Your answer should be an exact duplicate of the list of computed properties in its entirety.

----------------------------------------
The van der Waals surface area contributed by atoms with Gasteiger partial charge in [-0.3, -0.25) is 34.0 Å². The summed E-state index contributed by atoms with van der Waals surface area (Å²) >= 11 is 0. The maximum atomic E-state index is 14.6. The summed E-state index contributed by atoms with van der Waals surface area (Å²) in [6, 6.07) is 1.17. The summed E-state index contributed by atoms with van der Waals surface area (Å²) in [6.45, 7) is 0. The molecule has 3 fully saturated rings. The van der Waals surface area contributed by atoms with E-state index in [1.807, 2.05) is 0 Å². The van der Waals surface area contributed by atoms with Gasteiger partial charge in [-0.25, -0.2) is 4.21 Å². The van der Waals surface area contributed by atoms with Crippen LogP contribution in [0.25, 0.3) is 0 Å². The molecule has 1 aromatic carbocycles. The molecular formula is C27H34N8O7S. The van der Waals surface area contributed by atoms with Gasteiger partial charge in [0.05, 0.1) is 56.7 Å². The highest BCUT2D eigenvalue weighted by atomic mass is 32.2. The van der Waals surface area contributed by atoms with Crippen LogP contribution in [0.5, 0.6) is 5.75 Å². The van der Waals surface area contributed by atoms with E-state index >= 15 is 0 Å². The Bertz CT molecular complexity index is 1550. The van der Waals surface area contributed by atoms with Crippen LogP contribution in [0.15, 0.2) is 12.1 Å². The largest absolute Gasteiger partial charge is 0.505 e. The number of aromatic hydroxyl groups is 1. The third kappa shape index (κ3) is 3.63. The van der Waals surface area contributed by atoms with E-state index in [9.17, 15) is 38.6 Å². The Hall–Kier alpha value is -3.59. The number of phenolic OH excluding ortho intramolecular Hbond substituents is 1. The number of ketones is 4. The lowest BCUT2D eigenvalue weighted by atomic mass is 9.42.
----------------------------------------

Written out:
The van der Waals surface area contributed by atoms with Gasteiger partial charge in [-0.3, -0.25) is 34.0 Å². The summed E-state index contributed by atoms with van der Waals surface area (Å²) >= 11 is 0. The maximum atomic E-state index is 14.6. The summed E-state index contributed by atoms with van der Waals surface area (Å²) in [6, 6.07) is 1.17. The summed E-state index contributed by atoms with van der Waals surface area (Å²) in [6.45, 7) is 0. The molecule has 3 fully saturated rings. The van der Waals surface area contributed by atoms with E-state index in [1.807, 2.05) is 0 Å². The van der Waals surface area contributed by atoms with Gasteiger partial charge in [-0.25, -0.2) is 4.21 Å². The van der Waals surface area contributed by atoms with Crippen LogP contribution in [0.25, 0.3) is 0 Å². The molecule has 1 aromatic carbocycles. The molecular formula is C27H34N8O7S. The van der Waals surface area contributed by atoms with Gasteiger partial charge in [0.05, 0.1) is 56.7 Å². The highest BCUT2D eigenvalue weighted by atomic mass is 32.2. The van der Waals surface area contributed by atoms with Crippen LogP contribution in [0.5, 0.6) is 5.75 Å². The van der Waals surface area contributed by atoms with E-state index >= 15 is 0 Å². The Bertz CT molecular complexity index is 1550. The van der Waals surface area contributed by atoms with Crippen LogP contribution in [0.15, 0.2) is 12.1 Å². The largest absolute Gasteiger partial charge is 0.505 e. The number of aromatic hydroxyl groups is 1. The third kappa shape index (κ3) is 3.63. The van der Waals surface area contributed by atoms with E-state index in [9.17, 15) is 38.6 Å². The Hall–Kier alpha value is -3.59. The number of phenolic OH excluding ortho intramolecular Hbond substituents is 1. The number of ketones is 4. The lowest BCUT2D eigenvalue weighted by atomic mass is 9.42.